What are the Types of Vitamin D?

Few food contain vitamin D naturally, though some are fortified with the vitamin. Because it is difficult to consume enough vitamin D through food, most people prefer to take a supplement

There are two types of vitamin D supplements: vitamin D2 (“ergocalciferol” or pre-vitamin D) and vitamin D3 (“cholecalciferol”).

Both are naturally occurring forms that are produced in the presence of ultraviolet-B (UVB) rays from the sun, hence the nickname “the sunshine vitamin,” but D2 is produced in plants and fungi and D3 in animals, including humans.

Where can we get Vitamin D?

1. Food Sources

In terms of diet and nutrition, the best sources are the flesh of fatty fish and fish liver oils.

Smaller amounts are found in egg yolks, cheese, and beef liver. Certain mushrooms contain some vitamin D2; in addition some commercially sold mushrooms contain higher amounts of D2 due to intentionally being exposed to high amounts of ultraviolet light.

Many foods and supplements are fortified with vitamin D like dairy products and cereals.

  • Cod liver oil
  • Salmon
  • Swordfish
  • Tuna fish
  • Orange juice fortified with vitamin D
  • Dairy and plant milks fortified with vitamin D
  • Sardines
  • Beef liver
  • Egg yolk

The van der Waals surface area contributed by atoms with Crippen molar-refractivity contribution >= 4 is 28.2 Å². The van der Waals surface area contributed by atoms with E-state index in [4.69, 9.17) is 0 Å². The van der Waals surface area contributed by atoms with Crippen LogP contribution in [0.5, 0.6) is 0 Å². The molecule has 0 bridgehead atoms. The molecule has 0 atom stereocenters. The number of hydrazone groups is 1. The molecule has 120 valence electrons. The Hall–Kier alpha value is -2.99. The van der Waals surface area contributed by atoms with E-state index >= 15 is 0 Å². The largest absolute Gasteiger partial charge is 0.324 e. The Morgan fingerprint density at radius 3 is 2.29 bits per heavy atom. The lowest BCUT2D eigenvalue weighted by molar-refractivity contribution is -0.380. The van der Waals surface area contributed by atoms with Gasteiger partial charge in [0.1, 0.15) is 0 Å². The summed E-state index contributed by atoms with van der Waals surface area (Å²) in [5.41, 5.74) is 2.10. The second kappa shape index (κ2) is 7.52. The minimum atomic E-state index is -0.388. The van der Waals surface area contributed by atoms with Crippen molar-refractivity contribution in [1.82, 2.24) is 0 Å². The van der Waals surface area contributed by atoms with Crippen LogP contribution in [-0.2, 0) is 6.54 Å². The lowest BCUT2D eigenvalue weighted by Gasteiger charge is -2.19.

• Fortified cereals

2. Ultraviolet Light

Vitamin D3 can be formed when a chemical reaction occurs in human skin, when a steroid called 7-dehydrocholesterol is broken down by the sun’s UVB light or so-called “tanning” rays. The amount of the vitamin absorbed can vary widely. The following are conditions that decrease exposure to UVB light and therefore lessen vitamin D absorption:

  • Use of sunscreen; correctly applied sunscreen can reduce vitamin D absorption by more than 90%.
  • Wearing full clothing that covers the skin.
  • Spending limited time outdoors.
  • Darker skin tones due to having higher amounts of the pigment melanin, which acts as a type of natural sunscreen.
  • Older ages when there is a decrease in 7-dehydrocholesterol levels and changes in skin, and a population that is likely to spend more time indoors.

What are the effects of Vitamin D to older people?

Older adults have a greater need for vitamin D due to being at a higher risk for conditions like osteoporosis, cardiovascular disease, and cancer. There are several ways for older adults to supplement vitamin D naturally, but sunshine is one of the best natural sources of vitamin D.

Because the skin of older people is less efficient at converting sunlight into Vitamin D, they are more likely to be deficient and reliant on other sources.

While both sexes benefited from supplements, the effects were greatest in women and people with normal cognition, compared to those who reported signs of mild cognitive impairment – changes in cognition that have been linked to an increased risk of dementia.

Experts believe the greater effects in women may be due to lower levels of oestrogen, which is linked to vitamin D activation, during menopause. This could result in greater effects from taking the vitamin, which is frequently recommended to women due to links to other health benefits such as bone health.